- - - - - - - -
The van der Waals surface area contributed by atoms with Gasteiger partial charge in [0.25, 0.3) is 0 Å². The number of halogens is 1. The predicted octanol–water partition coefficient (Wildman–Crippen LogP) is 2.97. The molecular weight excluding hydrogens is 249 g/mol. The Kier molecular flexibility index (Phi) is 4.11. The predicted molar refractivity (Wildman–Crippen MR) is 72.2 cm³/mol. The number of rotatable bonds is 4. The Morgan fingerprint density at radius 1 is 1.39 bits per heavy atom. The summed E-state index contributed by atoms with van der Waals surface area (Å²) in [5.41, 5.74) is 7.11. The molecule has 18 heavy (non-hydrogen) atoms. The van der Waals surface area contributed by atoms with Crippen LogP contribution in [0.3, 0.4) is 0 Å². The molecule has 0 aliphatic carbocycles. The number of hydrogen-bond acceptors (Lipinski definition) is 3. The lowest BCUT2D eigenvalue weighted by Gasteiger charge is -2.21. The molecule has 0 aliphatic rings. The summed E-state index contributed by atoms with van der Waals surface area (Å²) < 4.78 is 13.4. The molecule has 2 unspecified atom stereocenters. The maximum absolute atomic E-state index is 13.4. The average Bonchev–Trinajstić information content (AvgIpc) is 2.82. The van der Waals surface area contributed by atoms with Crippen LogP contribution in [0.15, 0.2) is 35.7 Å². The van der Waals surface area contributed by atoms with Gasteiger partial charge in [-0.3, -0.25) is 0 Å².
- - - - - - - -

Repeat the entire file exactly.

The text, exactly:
The van der Waals surface area contributed by atoms with Gasteiger partial charge in [0.25, 0.3) is 0 Å². The number of halogens is 1. The predicted octanol–water partition coefficient (Wildman–Crippen LogP) is 2.97. The molecular weight excluding hydrogens is 249 g/mol. The Kier molecular flexibility index (Phi) is 4.11. The predicted molar refractivity (Wildman–Crippen MR) is 72.2 cm³/mol. The number of rotatable bonds is 4. The Morgan fingerprint density at radius 1 is 1.39 bits per heavy atom. The summed E-state index contributed by atoms with van der Waals surface area (Å²) in [5.41, 5.74) is 7.11. The molecule has 18 heavy (non-hydrogen) atoms. The van der Waals surface area contributed by atoms with Crippen LogP contribution in [0.3, 0.4) is 0 Å². The molecule has 0 aliphatic carbocycles. The number of hydrogen-bond acceptors (Lipinski definition) is 3. The lowest BCUT2D eigenvalue weighted by Gasteiger charge is -2.21. The molecule has 0 aliphatic rings. The summed E-state index contributed by atoms with van der Waals surface area (Å²) < 4.78 is 13.4. The molecule has 2 unspecified atom stereocenters. The maximum absolute atomic E-state index is 13.4. The average Bonchev–Trinajstić information content (AvgIpc) is 2.82. The van der Waals surface area contributed by atoms with Crippen LogP contribution in [0.15, 0.2) is 35.7 Å². The van der Waals surface area contributed by atoms with Gasteiger partial charge in [-0.3, -0.25) is 0 Å².